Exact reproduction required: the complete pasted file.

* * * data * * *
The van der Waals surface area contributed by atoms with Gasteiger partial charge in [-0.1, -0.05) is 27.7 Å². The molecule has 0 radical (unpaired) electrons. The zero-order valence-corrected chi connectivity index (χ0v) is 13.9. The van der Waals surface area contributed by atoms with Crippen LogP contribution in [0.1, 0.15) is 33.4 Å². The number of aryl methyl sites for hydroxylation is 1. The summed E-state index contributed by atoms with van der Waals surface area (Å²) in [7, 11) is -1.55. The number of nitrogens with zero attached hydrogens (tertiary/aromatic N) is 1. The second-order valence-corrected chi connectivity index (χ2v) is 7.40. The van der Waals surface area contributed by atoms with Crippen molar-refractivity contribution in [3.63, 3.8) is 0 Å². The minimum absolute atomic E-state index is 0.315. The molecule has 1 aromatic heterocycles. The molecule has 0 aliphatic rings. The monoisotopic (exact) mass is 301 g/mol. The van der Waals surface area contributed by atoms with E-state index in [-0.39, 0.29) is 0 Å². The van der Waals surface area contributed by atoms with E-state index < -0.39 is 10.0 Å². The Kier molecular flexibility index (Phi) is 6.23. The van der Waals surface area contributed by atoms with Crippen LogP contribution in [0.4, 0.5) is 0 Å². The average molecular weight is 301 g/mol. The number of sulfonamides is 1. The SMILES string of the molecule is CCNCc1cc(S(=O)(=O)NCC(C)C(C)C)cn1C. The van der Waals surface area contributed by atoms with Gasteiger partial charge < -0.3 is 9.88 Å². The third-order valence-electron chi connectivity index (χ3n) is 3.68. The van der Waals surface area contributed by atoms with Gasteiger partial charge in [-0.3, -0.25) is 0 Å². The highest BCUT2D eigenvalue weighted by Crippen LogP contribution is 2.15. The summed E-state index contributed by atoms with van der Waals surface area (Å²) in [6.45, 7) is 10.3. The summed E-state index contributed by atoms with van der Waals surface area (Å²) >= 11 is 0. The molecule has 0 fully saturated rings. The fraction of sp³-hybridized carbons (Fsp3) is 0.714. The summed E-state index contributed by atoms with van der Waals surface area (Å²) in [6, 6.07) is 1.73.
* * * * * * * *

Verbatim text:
The van der Waals surface area contributed by atoms with Gasteiger partial charge in [-0.1, -0.05) is 27.7 Å². The molecule has 0 radical (unpaired) electrons. The zero-order valence-corrected chi connectivity index (χ0v) is 13.9. The van der Waals surface area contributed by atoms with Crippen LogP contribution in [0.1, 0.15) is 33.4 Å². The number of aryl methyl sites for hydroxylation is 1. The summed E-state index contributed by atoms with van der Waals surface area (Å²) in [7, 11) is -1.55. The number of nitrogens with zero attached hydrogens (tertiary/aromatic N) is 1. The second-order valence-corrected chi connectivity index (χ2v) is 7.40. The van der Waals surface area contributed by atoms with Crippen molar-refractivity contribution in [3.63, 3.8) is 0 Å². The minimum absolute atomic E-state index is 0.315. The molecule has 1 aromatic heterocycles. The molecule has 0 aliphatic rings. The monoisotopic (exact) mass is 301 g/mol. The van der Waals surface area contributed by atoms with E-state index in [-0.39, 0.29) is 0 Å². The van der Waals surface area contributed by atoms with E-state index < -0.39 is 10.0 Å². The Kier molecular flexibility index (Phi) is 6.23. The van der Waals surface area contributed by atoms with Crippen LogP contribution in [0.4, 0.5) is 0 Å². The average molecular weight is 301 g/mol. The number of sulfonamides is 1. The SMILES string of the molecule is CCNCc1cc(S(=O)(=O)NCC(C)C(C)C)cn1C. The van der Waals surface area contributed by atoms with Gasteiger partial charge < -0.3 is 9.88 Å². The third-order valence-electron chi connectivity index (χ3n) is 3.68. The van der Waals surface area contributed by atoms with Gasteiger partial charge in [-0.3, -0.25) is 0 Å². The highest BCUT2D eigenvalue weighted by Crippen LogP contribution is 2.15. The summed E-state index contributed by atoms with van der Waals surface area (Å²) in [6.45, 7) is 10.3. The summed E-state index contributed by atoms with van der Waals surface area (Å²) >= 11 is 0. The molecule has 0 fully saturated rings. The fraction of sp³-hybridized carbons (Fsp3) is 0.714. The summed E-state index contributed by atoms with van der Waals surface area (Å²) in [6, 6.07) is 1.73.